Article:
Change is air cargo’s trump
In conversation with Jimmy Nares, Miami International Airport’s aviation marketing section chief.
Airports Council International has reported that 2021’s ten busiest airports worldwide were in the USA. Miami airport jumped from 24th a year earlier to 9th place in 2021. Four US airports also handled more freight than MIA (see page 13), but the latter’s 2 million t kept it at the top of the US rankings for international volumes. ITJ editor Andreas Haug visited the gateway recently to get the latest low-down.
Mr Nares, how did MIA fare in 2021?
2021 was phenomenal! We managed to set a new cargo throughput record of about 2.5 million t last year, which represented a plus of 17.9% vis-à-vis the previous twelve months – in which we’d already set a new record too. No less than 40 full-freighter operators contributed to these figures, with these airlines accounting for approximately 80% of our total volume. Belly-freight is also quite important, but in contrast to some other hubs it only accounts for about a fifth of our tonnage.
What about your specialised fields?
Pharma consignments also set a new record at Miami airport last year. The 19,700 t registered represented 20.5% more than in 2020. In terms of these shipments’ value, however, the figure stood at USD 6.65 billion, which is 78% higher than the previous year’s total. It isn’t as easy to put a concrete figure on the growth in the e-commerce segment, but we know that UPS and other integrated carriers at MIA have expanded their business. In November DHL Express finished the USD 78 million renovation of its hub; and FedEx Express completed the doubling of its platform to 26,200 m2 for USD 72 million in December.
MIA’s geographical situation alone isn’t enough though. What do you do for all of the links in the air cargo supply chain?
We market our solutions as ‘the gateway to Latin America and the Caribbean’ – and back it up with 70 scheduled flights and almost 1,100 weekly links to and from the region. The South American freight market was our most important market by far last year, accounting for 933,000 t of goods worth USD 34.3 billion. It was followed by Central America (133,000 t; USD 6.4 billion). Weightwise these were followed by Europe (92,000 t) and Asia (58,000 t); these goods were more valuable, however (USD 9.9 and 11.7 billion respectively).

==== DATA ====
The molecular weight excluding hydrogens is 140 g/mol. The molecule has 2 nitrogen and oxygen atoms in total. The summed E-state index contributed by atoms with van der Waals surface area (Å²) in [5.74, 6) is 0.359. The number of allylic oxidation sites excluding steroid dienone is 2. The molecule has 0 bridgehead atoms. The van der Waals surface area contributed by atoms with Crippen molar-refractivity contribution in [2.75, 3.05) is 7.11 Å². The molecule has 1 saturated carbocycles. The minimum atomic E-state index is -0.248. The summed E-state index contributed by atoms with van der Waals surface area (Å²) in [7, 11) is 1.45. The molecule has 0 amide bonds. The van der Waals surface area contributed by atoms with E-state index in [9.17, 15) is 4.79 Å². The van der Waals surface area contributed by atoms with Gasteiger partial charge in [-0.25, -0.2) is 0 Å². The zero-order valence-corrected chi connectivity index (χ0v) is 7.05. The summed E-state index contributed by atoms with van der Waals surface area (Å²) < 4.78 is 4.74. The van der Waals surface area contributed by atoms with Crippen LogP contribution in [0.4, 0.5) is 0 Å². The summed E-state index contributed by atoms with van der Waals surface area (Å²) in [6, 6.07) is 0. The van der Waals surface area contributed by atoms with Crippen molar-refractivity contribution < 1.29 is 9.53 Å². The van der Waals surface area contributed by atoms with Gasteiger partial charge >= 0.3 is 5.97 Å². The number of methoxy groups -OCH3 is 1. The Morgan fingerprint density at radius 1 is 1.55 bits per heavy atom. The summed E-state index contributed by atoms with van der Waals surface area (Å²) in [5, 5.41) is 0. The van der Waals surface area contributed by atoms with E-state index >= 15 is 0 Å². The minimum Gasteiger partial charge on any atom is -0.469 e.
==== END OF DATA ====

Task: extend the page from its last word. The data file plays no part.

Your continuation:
We’re always on the lookout for new business opportunities. We’re the leading US hub for perishables – we handle 91% of all flower imports into the country, for example. Now we’ve entered into a cooperation agreement with Brussels airport, with whom we already have a pharmaceuticals partnership, and in this context we held our first joint ‘Fresh & Flower Forum’ at the last Air Cargo Americas trade fair – which met with a great response from our customers.
What about east–west traffic?
Before the pandemic broke out, 25 trans-Atlantic routes used to land here. Co-loaded capacities are more important in this trade, so it was harder hit by the pandemic. But now business is returning again – including LOT Polish Airlines and Royal Air Maroc. Five freighter operators also link MIA to four markets in Asia, an interesting market that we’d like to develop more.
We’ve looked into e-commerce and perishables. How are other categories faring?
Our strong categories include industrial machinery, aircraft and auto parts, electronic and telecommunication equipment, remained vigorous in 2021. We also want to attract players to our foreign-trade zone, which allows users to defer, reduce, or eliminate customs duties by operating at MIA.
Many major airports are suffering from congestion these days. Is Miami?
No, not really. On the inbound side this is because we’re the US airport with the highest number of federal authorities by far carrying out on-site inspections, which in turn is because perishables make up 76% of our volume. On top of this MIA is also a key transit station – 47% of all cargo here just passes through the airport. I don’t know how the world economy will develop, but we’ve started strongly and can expect this year’s results to be as good as 2021’s.
You’ve worked for Miami-Dade County for 20 years and for its aviation unit for six. What makes airfreight attractive?
Constant change. Who expected us to play a major role in the trade in microchips? The value of chips imported through MIA has grown by 2,600% since 2020 (USD 160 million to 4.31 billion). We’re ready for change. We’re approaching the limits of our growth. Our planned ‘Vertically Integrated Cargo Community’ will roughly double our capacity – then we can meet forecasted growth for 15–20 years.